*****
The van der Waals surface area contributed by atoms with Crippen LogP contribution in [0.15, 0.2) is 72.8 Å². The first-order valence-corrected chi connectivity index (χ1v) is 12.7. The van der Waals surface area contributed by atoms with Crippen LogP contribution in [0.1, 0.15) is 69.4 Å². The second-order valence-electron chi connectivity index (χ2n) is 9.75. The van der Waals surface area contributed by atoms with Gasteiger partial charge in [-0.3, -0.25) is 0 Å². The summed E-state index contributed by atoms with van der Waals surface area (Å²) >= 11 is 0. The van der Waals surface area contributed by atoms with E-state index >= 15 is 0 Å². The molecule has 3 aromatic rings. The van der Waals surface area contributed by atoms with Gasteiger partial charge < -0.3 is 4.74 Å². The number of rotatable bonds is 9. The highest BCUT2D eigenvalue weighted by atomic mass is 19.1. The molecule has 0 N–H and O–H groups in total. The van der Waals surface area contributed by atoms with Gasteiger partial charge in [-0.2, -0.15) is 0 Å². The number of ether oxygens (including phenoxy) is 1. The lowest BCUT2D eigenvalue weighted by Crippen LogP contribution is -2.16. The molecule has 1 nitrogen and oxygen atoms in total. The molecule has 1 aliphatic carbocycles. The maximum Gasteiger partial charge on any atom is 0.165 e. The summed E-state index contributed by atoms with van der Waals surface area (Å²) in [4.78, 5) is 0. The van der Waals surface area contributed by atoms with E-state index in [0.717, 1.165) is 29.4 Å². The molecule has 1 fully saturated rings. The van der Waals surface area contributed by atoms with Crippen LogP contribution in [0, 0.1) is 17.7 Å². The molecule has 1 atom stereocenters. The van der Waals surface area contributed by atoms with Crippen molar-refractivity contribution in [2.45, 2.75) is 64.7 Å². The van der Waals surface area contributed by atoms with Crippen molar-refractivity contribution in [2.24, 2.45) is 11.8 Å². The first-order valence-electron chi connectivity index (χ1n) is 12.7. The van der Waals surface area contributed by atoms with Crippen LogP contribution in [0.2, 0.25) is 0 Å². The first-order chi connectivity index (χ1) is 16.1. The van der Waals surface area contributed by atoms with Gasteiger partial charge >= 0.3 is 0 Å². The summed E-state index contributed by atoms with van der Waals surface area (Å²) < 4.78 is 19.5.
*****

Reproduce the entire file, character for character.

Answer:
The van der Waals surface area contributed by atoms with Crippen LogP contribution in [0.15, 0.2) is 72.8 Å². The first-order valence-corrected chi connectivity index (χ1v) is 12.7. The van der Waals surface area contributed by atoms with Crippen LogP contribution in [0.1, 0.15) is 69.4 Å². The second-order valence-electron chi connectivity index (χ2n) is 9.75. The van der Waals surface area contributed by atoms with Gasteiger partial charge in [-0.3, -0.25) is 0 Å². The summed E-state index contributed by atoms with van der Waals surface area (Å²) >= 11 is 0. The van der Waals surface area contributed by atoms with E-state index >= 15 is 0 Å². The molecule has 3 aromatic rings. The van der Waals surface area contributed by atoms with Gasteiger partial charge < -0.3 is 4.74 Å². The number of rotatable bonds is 9. The highest BCUT2D eigenvalue weighted by atomic mass is 19.1. The molecule has 0 N–H and O–H groups in total. The van der Waals surface area contributed by atoms with Gasteiger partial charge in [-0.2, -0.15) is 0 Å². The number of ether oxygens (including phenoxy) is 1. The lowest BCUT2D eigenvalue weighted by Crippen LogP contribution is -2.16. The molecule has 1 nitrogen and oxygen atoms in total. The molecule has 1 aliphatic carbocycles. The maximum Gasteiger partial charge on any atom is 0.165 e. The summed E-state index contributed by atoms with van der Waals surface area (Å²) in [4.78, 5) is 0. The van der Waals surface area contributed by atoms with E-state index in [0.717, 1.165) is 29.4 Å². The molecule has 1 fully saturated rings. The van der Waals surface area contributed by atoms with Crippen LogP contribution in [0, 0.1) is 17.7 Å². The molecule has 1 atom stereocenters. The van der Waals surface area contributed by atoms with Crippen molar-refractivity contribution in [2.45, 2.75) is 64.7 Å². The van der Waals surface area contributed by atoms with Crippen molar-refractivity contribution in [2.24, 2.45) is 11.8 Å². The first-order valence-electron chi connectivity index (χ1n) is 12.7. The van der Waals surface area contributed by atoms with Crippen LogP contribution in [0.2, 0.25) is 0 Å². The first-order chi connectivity index (χ1) is 16.1. The van der Waals surface area contributed by atoms with Gasteiger partial charge >= 0.3 is 0 Å². The summed E-state index contributed by atoms with van der Waals surface area (Å²) < 4.78 is 19.5.